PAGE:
I love the strings on the title track of Animal Magic – there’s a definite T. Rex feel. You were a huge Marc Bolan fan weren’t you?

I was and I still am. He’s tremendously underrated as a songwriter. People get caught up in the tragedy of his life and the way he looked and the way he was. There’s something in the way he played guitar – there’s a feel and an X factor. We all play the same chords, man… It’s like Steve Jones from the Pistols – if he plays a bar chord it sounds unlike anyone else who’s ever played one. Bolan had this quirky, weird timing.

If you listen to ‘Mambo Sun’ on Electric Warrior there’s a boogie but it’s funky. I learnt to play guitar largely playing along to those records and a lot of the acoustic Tyrannosaurus Rex stuff.  ‘Animal Magic’ was definitely influenced by ‘Jitterbug Love’, where there’s a verse in one time signature and it cuts to half-time for the chorus. I learnt to play that when I was 14. I’ve got a lot to thank Marc Bolan for – he also had a connection to primitive rock ‘n’ roll, like Eddie Cochran and Buddy Holly. That can take you back to Lightnin’ Hopkins and John Lee Hooker. That’s my real love – when I play guitar, that’s what I want to play.

It wasn’t art school – everyone was on about Bowie… I love Bowie – he was fantastic – especially the later Berlin thing – but he was playing a part a lot of the time. Bolan wasn’t – he was the real deal. He wasn’t some art school construct.

‘Sweet Murder’ from Animal Magic has a Bowie plastic soul feel…

Young Americans was probably the first Bowie album that I bought.

Tell me about ‘Burn The Rich’, which has British rock ‘n’ roll legend Joe Brown playing slide guitar on it…

Amazing, eh? I saw ‘Burn The Rich’ painted on the bank opposite where I lived in Brixton. It was a song about that – not an instruction. We were recording at Swanyard – we couldn’t get it right and the engineer said, ‘My dad plays slide.’ I said, ‘Well, get him in.’ The next morning in comes Joe Brown – he was everything you’d want him to be. I knew he was an important figure in British rock ‘n’ roll music and he’d played with Eddie Cochran, He’s still alive – he’s fantastic. A couple of years later I did a version of ‘Wait’ with his daughter, Sam Brown, but it never came out. I then did it with Kym Mazelle.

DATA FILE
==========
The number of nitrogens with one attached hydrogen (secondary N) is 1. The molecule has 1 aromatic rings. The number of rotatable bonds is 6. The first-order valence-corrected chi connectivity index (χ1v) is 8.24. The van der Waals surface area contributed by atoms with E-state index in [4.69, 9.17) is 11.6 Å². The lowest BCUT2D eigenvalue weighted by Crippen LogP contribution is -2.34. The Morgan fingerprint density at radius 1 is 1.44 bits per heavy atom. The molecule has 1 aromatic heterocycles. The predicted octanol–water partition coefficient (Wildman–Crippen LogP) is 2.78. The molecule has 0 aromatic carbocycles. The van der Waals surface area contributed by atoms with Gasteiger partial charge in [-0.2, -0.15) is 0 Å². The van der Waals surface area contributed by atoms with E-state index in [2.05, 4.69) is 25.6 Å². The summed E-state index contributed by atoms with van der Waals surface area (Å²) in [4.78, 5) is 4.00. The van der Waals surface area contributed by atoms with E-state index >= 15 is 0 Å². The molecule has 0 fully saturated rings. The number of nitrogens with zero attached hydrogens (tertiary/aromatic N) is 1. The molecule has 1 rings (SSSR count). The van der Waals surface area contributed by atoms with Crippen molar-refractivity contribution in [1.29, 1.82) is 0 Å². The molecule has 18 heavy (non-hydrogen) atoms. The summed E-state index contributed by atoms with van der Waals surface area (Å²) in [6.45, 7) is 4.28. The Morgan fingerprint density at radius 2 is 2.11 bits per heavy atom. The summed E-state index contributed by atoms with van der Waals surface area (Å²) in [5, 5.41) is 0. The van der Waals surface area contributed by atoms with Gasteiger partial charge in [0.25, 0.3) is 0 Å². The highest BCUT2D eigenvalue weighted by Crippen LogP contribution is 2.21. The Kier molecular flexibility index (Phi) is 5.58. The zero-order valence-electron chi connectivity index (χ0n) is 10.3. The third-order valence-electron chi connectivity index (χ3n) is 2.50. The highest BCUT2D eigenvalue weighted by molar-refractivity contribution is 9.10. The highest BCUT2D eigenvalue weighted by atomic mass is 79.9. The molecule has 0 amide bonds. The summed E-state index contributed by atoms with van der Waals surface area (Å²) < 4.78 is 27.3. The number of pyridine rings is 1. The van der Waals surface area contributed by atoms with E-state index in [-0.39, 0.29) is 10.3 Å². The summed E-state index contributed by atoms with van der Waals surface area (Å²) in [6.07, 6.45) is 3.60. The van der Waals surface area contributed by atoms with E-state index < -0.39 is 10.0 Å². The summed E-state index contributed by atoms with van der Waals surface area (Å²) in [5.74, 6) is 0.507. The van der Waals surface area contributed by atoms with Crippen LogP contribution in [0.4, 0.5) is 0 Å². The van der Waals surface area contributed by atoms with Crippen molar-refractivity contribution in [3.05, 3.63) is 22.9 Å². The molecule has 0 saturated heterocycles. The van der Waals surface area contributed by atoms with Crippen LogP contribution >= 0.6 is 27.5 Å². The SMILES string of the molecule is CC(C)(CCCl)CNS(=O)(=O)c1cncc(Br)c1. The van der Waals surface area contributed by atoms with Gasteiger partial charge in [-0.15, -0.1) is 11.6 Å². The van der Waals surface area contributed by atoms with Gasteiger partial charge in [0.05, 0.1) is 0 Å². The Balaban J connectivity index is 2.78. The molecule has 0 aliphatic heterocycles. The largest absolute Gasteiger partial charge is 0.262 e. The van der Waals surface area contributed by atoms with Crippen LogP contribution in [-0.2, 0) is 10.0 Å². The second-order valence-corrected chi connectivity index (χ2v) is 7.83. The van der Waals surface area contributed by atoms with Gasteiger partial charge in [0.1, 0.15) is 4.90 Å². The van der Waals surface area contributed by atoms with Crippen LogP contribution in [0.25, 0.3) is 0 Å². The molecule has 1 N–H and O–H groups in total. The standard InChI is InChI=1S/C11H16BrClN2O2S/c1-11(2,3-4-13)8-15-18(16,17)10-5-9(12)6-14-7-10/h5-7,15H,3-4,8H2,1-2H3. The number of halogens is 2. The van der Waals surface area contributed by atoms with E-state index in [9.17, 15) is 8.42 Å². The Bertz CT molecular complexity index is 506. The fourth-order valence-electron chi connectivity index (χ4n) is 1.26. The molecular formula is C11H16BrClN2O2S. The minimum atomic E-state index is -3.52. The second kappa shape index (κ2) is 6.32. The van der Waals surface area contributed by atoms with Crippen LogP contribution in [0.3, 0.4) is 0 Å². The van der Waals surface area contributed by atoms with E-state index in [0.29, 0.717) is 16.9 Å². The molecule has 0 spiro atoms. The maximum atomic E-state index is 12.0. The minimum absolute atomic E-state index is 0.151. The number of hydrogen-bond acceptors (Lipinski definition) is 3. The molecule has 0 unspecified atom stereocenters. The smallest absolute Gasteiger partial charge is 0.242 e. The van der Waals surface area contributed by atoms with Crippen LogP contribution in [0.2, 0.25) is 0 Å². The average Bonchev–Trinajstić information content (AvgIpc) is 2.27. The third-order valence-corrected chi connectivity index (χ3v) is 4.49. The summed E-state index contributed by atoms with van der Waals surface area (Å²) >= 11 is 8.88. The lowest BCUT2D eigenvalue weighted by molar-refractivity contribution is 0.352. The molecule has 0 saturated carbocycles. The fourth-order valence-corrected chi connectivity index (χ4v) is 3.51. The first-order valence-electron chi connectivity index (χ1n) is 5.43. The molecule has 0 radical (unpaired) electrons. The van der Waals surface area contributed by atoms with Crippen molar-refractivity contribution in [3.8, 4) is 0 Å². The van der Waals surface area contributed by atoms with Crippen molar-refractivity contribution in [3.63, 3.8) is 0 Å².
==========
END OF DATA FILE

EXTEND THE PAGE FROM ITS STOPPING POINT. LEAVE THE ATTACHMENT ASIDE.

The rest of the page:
‘Heaven Is A Place I’m Moving To’ stands out on Animal Magic because it’s more folky, stripped-back and pastoral than some of the other songs. It kind of pre-empts your ‘90s solo material…

It was a breakup song – it has a weird chord structure and was probably influenced by my obsession with the band Laughing Clowns, who I absolutely adored. It was a positive message to myself at a time when things were quite tough. I always liked those solo acoustic moments – it goes back to the heroes of my youth, Bowie and Bolan. What were the teeny boppers thinking when Bowie played ‘Amsterdam’? He was basically channelling Scott Walker.

Bolan would do this thing when he’d sit down and play ‘Cosmic Dancer.’ I wanted to mix it up and try and get it all in there. When I see it now, I can put it into context, but at the time I was just writing songs. I wasn’t thinking too much about it.

Wasn’t ‘Heaven Is A Place I’m Moving To’ originally going to be the follow-up single to ‘Digging Your Scene’, rather than ‘Don’t Be Scared Of Me’?

It should’ve been – I should’ve stuck to my guns and I regret that. It was partly my fault and partly the record company’s – there was an attempt to push us towards the pop end of things. They thought that I could be a pop star, like Wham! or a-ha.

When kids came to see us play in ’86 they didn’t see that – we’d had one hit with ‘Digging…’ but we were really still playing Limping For A Generation and, in my head, we were connected to bands like Laughing Clowns and The Birthday Party. They didn’t see what they thought they were going to get. In ’86 and ’87, there was a time when I was getting the teeny boppers, but I knew that wasn’t where we were or who we were and it wasn’t sustainable. But because I was so busy and preoccupied with having to write and tour, I took my eye off the ball a little bit. I sometimes regretted the way we were represented with the sleeves and the way that we looked. I don’t regret it now but at the time it might have worked against us.

Would you have had more control if you’d been on an indie label rather than a major?

Maybe, but, in general, I was able to call the shots with the record company if we were doing well. I wasn’t one of those people who thought we should be on Factory. RCA was cool – David Bowie was on RCA and so was Elvis Presley, so if it was good enough for them…

Was Animal Magic pretty much written before you went into the studio?